so near that I could see some of the
eaves stirring This was my fourth
journey without ever meeting with a
lion and I was at the moment so com
pletely unconscious of any danger
that I said to my dog You silly to
growl when the wind stirs a few
leaves Since this night I never like
to venture outside tho circle of camp
fires on a dark night however safe
others may consider the surrounding
uninhabited country
Leisurely returning to my tent 1 I
lay down on my campbed when 1
beard a horrid growling sound like
wood a Cow yards from my lent
door The next moment there were
thrlcks and cries In a second every
map was awake and shouting slmba
rlmba lIon lion Dashing out
with a loaded revolver I found that
the man ontor had carried off one of
Lay porters
The Victim Rescued
Everyman ached a firebrand and we
rusbed in pursuit It surprises mo
yet that wo rescued the man About
two hundred yards from the camp wo
found him lying on the ground se
verely lacerated the lion had dropped
hlrp and fled I carefully examined
Limo spot next morning A strong but
withered branch stretched out hori
ontnlly n eharp pointed lions short
hairs My belief Is that the llpn i
bouudlng away with his prey acci I
dentally struck his aide against this
harp branch Ho may have taken It
for a spear thrust from ono of us pur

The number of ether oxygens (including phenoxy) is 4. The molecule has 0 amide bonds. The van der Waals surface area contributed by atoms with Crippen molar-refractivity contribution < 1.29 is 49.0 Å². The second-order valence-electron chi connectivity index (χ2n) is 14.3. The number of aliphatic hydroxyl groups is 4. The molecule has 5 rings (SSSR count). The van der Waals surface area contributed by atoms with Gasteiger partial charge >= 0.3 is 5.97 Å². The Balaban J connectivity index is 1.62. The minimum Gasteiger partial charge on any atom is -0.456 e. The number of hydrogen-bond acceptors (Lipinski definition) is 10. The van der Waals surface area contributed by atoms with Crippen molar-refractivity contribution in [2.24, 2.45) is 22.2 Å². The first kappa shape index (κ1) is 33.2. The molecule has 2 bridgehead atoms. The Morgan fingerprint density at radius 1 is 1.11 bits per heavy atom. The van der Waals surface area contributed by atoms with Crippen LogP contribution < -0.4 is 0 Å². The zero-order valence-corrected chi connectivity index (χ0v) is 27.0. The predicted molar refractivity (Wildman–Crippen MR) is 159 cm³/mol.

HullS him with shouts and blazing
The wounded man was carried to
my tent He had dreadful wounds in
tho upper part of the thigh where
the lions Jaws had seized him I As
I hid every surgical requisite at hand
he was noon bandaged up andha re
mained that night under my1 tent No
oiie ventured to go to sleep as we
i fully expected the baffled man catel
would make another attempt before
td wDThe injured man was in great
pain and his moans were dlntrcaslujy
lId told us a remarkable story = that
p though tho Hen had seized him and1
fas carrying him off he was still
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asleep that our shouts Toke him up
and to his horror ho found that he
himself was the one being carried
off by the lion and then ho clasped
his arms around the lions neck and
We were all wondering why the lion
did not pay us another visit but It
was explained next morning A Dum
ber of Wakamba natives on their way
to Mobassa tobartcrtheir sheep and
goats for cloth beads and brass wire
had passed us They camped for the
night about half an hour farther on
The man ater had visited them in
stead and had carried off anatlvc and
devoured him The others fled The
road next day bore plain evidence of
their headlong flight being tittered
with beans broken provision bags and
somo leather garments
With early laWn we left Tsavo the
Injured porter wo carried In a ham
mock Wo saw the footprints of the
lion along the dusty road apparently
following the Wakamba Two of my
men declared that they saw the brute
about mid day standing panting under
a shady bush by the roadside with the
tongue hanging out of his mouth I
hurried up to them with a loaded rifle